These cases will continue to provide importance guidance to complying with the GPLv2. By coincidence, two of the most important organizations enforcing the GPLv2 recently provided guidance on GPLv2: on October 30, the Software Freedom Law Center published the second version of their Practical Guide to GPL Compliance, and a few days later, the Software Conservancy and the Free Software Foundation published the first version of their guide, the Copyleft and the GNU General Public License: A Comprehensive Tutorial and Guide.

Anyone who is managing FOSS compliance needs to read these guides and the Versata cases. These developments are particularly important for companies that are distributing software and they should take the following steps:

1. Understand what FOSS is included in your products: Most companies simply don’t know and need to use one of the scanning products, such as Black Duck, Palamida, or fossology.

2. Develop a FOSS use (and management) policy to ensure that you understand your obligations and can comply with them (for an overview of FOSS and FOSS governance, you can listen to my webinar on these issues).

3. Review your distribution agreements to ensure that they take into account any terms imposed by FOSS in your product.

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Mark Radcliffe is a senior partner who practices corporate securities and intellectual property at DLA Piper. DLA Piper is a global law firm with over 4000 lawyers in more than 40 countries and 65 cities. He earned a B.S. in Chemistry magna cum laude from the University of Michigan and a J.D. from Harvard Law School. Mr.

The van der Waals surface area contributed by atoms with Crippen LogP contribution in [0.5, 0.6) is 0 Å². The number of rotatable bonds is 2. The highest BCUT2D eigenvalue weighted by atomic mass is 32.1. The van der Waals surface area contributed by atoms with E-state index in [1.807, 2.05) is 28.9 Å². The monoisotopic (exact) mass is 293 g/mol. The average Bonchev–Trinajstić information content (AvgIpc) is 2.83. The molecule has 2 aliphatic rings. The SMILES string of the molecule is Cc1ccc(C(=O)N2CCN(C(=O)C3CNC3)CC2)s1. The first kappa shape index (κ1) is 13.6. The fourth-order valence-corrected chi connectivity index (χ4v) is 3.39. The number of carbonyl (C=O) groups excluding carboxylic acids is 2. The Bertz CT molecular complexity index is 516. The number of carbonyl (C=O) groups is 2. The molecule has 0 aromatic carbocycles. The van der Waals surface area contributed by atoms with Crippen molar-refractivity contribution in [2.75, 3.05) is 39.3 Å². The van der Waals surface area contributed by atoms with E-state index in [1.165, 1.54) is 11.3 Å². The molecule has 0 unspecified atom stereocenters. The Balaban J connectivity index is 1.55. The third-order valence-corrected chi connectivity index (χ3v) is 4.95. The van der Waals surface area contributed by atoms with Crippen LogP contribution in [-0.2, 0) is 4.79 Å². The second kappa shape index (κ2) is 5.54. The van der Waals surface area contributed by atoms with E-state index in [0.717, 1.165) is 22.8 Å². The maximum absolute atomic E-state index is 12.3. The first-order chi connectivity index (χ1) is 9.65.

Hi, could you please update the article so that it uses the correct name for the GPL, which is GNU General Public License version 2. Thanks!

> 3. Does the GPLv2 include a patent license?

Case laws suggests yes:

That would seem to apply to all software that gets sold. The judges don't mention whether it also applies to things that are given rather than sold, but that brings me to the second point: free software licences, and the GNU licences in particular, contain wording that seems to reinforce any such implied licence or even create another implied licence:

Sections 6 and 7 say you have permission to use, modify, redistribute, etc. and they mention patents and they say you can't place extra requirements on the freedoms given. Those sections don't talk about giving "copyright permission", they talk about give "permission", so I don't see much room for a judge to accept that a distributor gave permission to use but intended to reserve the right to later call that use illegal.

I was just updating those two wiki pages this week so I'd love to hear if I'm missing something or if others have more decisions which support these theories.

Do you have links to the two opinions?